Oh no. Not again. Florida State might just be the next major FBS program to pitch a temper tantrum about their current conference financial arrangement and threaten to blow up college football once more. And these aren’t just rumors this time. University president Eric Barron has written a memo about the pros and cons of the Seminoles abandoning the Atlantic Coast for The Big 12.
But I thought the Big 12 was no more? Close–and don’t feel bad for thinking that. Reports of their premature demise have been widely exaggerated and even more widely believed. The conference that got whittled down to eight schools before picking up TCU, West Virginia, and a team to be named later, is still vertical and possibly looking to expand again. Gentlemen, fire your engines, bonfires, and couches.
FSU’s teacher-college mamas didn’t raise no dummies, however. Looks like the bottom line of the memo lays the odds of looking west virtually zilch as the greatest downside is possibly losing the rivalry with Miami. Oooh, snub to the Gators. Never mind about protecting SEC rivalries, I see.
Oh, and I guess he made mention about distance, academics, a buy-out, and if you read in between the lines, something about entering into a contract of indentured servitude with Texas for an unspecified interval of time.
My best guess is that this is just posturing at being unhappy about the new financial package of the conference and rumors of drawing a little red ink in the athletic department. It could also be an attempt to shore up the ACC universe to orbit a little more around Tallahassee. Besides, the path to a BCS title is probably a little easier through the ACC than through even a slimmed-down Big 12. Just think, even though the last team from your conference to play in a BCS title game will have been fourteen years ago, at least it was YOU.
Even with virtually no chance of FSU defecting now, there are some who think that the Big 12 ought to open up all four barrels of the carburetor and attempt to pick up every wayward or lost team in an attempt to regain divisional status and contend for BCS titles again.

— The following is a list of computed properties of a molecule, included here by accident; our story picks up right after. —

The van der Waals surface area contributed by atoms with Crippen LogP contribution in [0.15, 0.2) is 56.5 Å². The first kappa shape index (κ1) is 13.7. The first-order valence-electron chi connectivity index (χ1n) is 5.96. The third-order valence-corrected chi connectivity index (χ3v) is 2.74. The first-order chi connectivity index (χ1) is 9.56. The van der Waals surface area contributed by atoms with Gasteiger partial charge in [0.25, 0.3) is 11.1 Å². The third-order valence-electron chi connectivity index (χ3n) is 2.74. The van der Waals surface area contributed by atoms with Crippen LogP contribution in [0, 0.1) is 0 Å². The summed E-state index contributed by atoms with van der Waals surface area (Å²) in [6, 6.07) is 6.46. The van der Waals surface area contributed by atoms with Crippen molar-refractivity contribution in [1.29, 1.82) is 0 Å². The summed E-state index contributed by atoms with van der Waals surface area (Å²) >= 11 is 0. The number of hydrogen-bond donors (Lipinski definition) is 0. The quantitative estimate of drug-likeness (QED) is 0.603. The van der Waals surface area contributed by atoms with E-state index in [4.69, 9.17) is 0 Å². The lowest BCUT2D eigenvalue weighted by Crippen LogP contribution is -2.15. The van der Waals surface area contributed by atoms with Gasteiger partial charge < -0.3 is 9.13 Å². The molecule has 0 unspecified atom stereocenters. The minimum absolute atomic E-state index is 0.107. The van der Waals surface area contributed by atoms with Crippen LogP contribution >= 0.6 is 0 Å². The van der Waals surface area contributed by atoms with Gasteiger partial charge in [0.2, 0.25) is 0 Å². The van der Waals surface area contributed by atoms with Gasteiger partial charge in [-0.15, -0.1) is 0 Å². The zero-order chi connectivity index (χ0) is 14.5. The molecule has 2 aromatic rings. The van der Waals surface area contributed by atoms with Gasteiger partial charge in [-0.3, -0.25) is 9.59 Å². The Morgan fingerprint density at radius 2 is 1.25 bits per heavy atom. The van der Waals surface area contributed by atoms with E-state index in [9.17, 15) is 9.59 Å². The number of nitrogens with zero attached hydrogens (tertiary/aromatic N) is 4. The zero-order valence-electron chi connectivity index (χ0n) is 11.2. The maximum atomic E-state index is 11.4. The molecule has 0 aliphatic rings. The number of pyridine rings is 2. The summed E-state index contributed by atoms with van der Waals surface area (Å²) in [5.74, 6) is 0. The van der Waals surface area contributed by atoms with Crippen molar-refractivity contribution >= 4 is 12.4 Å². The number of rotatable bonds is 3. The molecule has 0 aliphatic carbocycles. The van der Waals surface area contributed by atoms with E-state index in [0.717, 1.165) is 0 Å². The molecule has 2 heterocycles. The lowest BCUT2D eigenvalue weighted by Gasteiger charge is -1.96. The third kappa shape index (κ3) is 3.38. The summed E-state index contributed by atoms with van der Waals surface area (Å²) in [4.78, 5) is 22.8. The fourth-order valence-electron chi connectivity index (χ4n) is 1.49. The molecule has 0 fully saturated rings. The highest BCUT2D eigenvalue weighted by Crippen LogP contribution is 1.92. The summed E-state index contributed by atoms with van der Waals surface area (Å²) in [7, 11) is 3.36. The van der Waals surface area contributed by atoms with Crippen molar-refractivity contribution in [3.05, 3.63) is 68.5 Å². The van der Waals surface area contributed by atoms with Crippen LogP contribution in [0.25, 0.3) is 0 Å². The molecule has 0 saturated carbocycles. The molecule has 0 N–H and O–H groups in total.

With a fantasy slate of proposals to Notre Dame, BYU, FSU, Miami, Clemson, and Louisville, no one could ever accuse any Big 12 plan including that lineup as being modest, but there’s one thing we all need to take into consideration before we go blowing up college football again:
G E O G R A P H Y
This isn’t the NFL. College football has always been about regional rivalries that are within driving distance. You can’t leave Tallahassee on a Friday afternoon and expect to make it into Austin by kickoff easily. Same with South Bend and Clemson. Never mind the pitfalls of attempting to meld rivalries together with teams that have nothing in common.
Gerrymandering together an artificial conference who’s expanse is clear across half the nation for the purpose of soothing school egos and enriching athletic departments coffers is fundamentally wrong and is an abomination to the history and culture of our sport. And I’m tired of it. It’s past time for the fans to make a stand. Otherwise it’s going to continue. It becomes a big game of who will blink next.
The genie is out of the bottle as far as most big-time athletic departments operate these days–they are multi-million dollar corporations, and prudence demands they be run like big business. As a market capitalist, I can’t deny nor defy market forces, but the fan in me still thinks this will all end badly for the sport.
Ironically, the greatest harbinger of things to come may have been uttered recently by the president of the University of Texas, the team that first blew up college football:
“We may get to a point — I want to underline the word ‘may’ — where many schools are really not in a position to compete at the level of the Floridas and the Notre Dames and the Texases and the USCs. Like any competitive business, being in it and not really being in the game, you can get hurt.”
It’s coming, folks. The big money programs may soon split from the have-nots and form their own alliance outside the NCAA. As many problems as we think we have now, something like that will be the death of college football as we know it.